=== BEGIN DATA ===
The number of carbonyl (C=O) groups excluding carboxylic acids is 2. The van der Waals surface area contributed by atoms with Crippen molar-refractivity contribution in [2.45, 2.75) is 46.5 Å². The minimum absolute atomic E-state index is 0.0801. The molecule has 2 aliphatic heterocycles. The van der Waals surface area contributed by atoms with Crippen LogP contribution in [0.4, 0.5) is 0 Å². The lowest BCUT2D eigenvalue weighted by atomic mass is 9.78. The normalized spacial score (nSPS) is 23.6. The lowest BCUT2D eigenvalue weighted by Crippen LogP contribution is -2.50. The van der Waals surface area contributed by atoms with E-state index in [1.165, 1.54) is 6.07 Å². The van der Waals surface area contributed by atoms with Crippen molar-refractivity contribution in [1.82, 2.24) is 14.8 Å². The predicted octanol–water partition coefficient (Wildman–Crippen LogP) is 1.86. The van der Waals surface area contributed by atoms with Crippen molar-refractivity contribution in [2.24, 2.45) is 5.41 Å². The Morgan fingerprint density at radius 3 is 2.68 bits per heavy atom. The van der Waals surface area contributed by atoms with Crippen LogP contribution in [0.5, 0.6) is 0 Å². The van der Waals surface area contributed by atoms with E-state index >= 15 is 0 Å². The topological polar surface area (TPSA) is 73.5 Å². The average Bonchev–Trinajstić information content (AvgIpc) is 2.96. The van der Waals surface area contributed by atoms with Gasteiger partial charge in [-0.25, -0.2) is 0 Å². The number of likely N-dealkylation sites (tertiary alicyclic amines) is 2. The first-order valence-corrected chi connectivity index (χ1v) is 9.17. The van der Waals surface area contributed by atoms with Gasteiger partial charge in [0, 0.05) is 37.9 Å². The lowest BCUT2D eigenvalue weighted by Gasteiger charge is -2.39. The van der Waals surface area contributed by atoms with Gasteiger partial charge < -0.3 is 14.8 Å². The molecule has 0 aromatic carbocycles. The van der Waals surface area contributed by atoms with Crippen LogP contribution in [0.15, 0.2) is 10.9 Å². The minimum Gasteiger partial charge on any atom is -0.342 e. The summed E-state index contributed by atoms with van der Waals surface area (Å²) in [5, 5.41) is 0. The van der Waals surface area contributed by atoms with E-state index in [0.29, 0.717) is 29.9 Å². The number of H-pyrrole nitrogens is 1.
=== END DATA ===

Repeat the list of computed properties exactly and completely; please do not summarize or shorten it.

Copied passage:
The number of carbonyl (C=O) groups excluding carboxylic acids is 2. The van der Waals surface area contributed by atoms with Crippen molar-refractivity contribution in [2.45, 2.75) is 46.5 Å². The minimum absolute atomic E-state index is 0.0801. The molecule has 2 aliphatic heterocycles. The van der Waals surface area contributed by atoms with Crippen LogP contribution in [0.4, 0.5) is 0 Å². The lowest BCUT2D eigenvalue weighted by atomic mass is 9.78. The normalized spacial score (nSPS) is 23.6. The lowest BCUT2D eigenvalue weighted by Crippen LogP contribution is -2.50. The van der Waals surface area contributed by atoms with E-state index in [1.165, 1.54) is 6.07 Å². The van der Waals surface area contributed by atoms with Crippen molar-refractivity contribution in [1.82, 2.24) is 14.8 Å². The predicted octanol–water partition coefficient (Wildman–Crippen LogP) is 1.86. The van der Waals surface area contributed by atoms with Crippen molar-refractivity contribution in [2.24, 2.45) is 5.41 Å². The Morgan fingerprint density at radius 3 is 2.68 bits per heavy atom. The van der Waals surface area contributed by atoms with Crippen LogP contribution in [0.5, 0.6) is 0 Å². The van der Waals surface area contributed by atoms with E-state index >= 15 is 0 Å². The topological polar surface area (TPSA) is 73.5 Å². The average Bonchev–Trinajstić information content (AvgIpc) is 2.96. The van der Waals surface area contributed by atoms with Gasteiger partial charge in [-0.25, -0.2) is 0 Å². The number of likely N-dealkylation sites (tertiary alicyclic amines) is 2. The first-order valence-corrected chi connectivity index (χ1v) is 9.17. The van der Waals surface area contributed by atoms with Gasteiger partial charge in [0, 0.05) is 37.9 Å². The lowest BCUT2D eigenvalue weighted by Gasteiger charge is -2.39. The van der Waals surface area contributed by atoms with Gasteiger partial charge < -0.3 is 14.8 Å². The molecule has 0 aromatic carbocycles. The van der Waals surface area contributed by atoms with Crippen LogP contribution in [0.15, 0.2) is 10.9 Å². The minimum Gasteiger partial charge on any atom is -0.342 e. The summed E-state index contributed by atoms with van der Waals surface area (Å²) in [5, 5.41) is 0. The van der Waals surface area contributed by atoms with E-state index in [0.29, 0.717) is 29.9 Å². The number of H-pyrrole nitrogens is 1.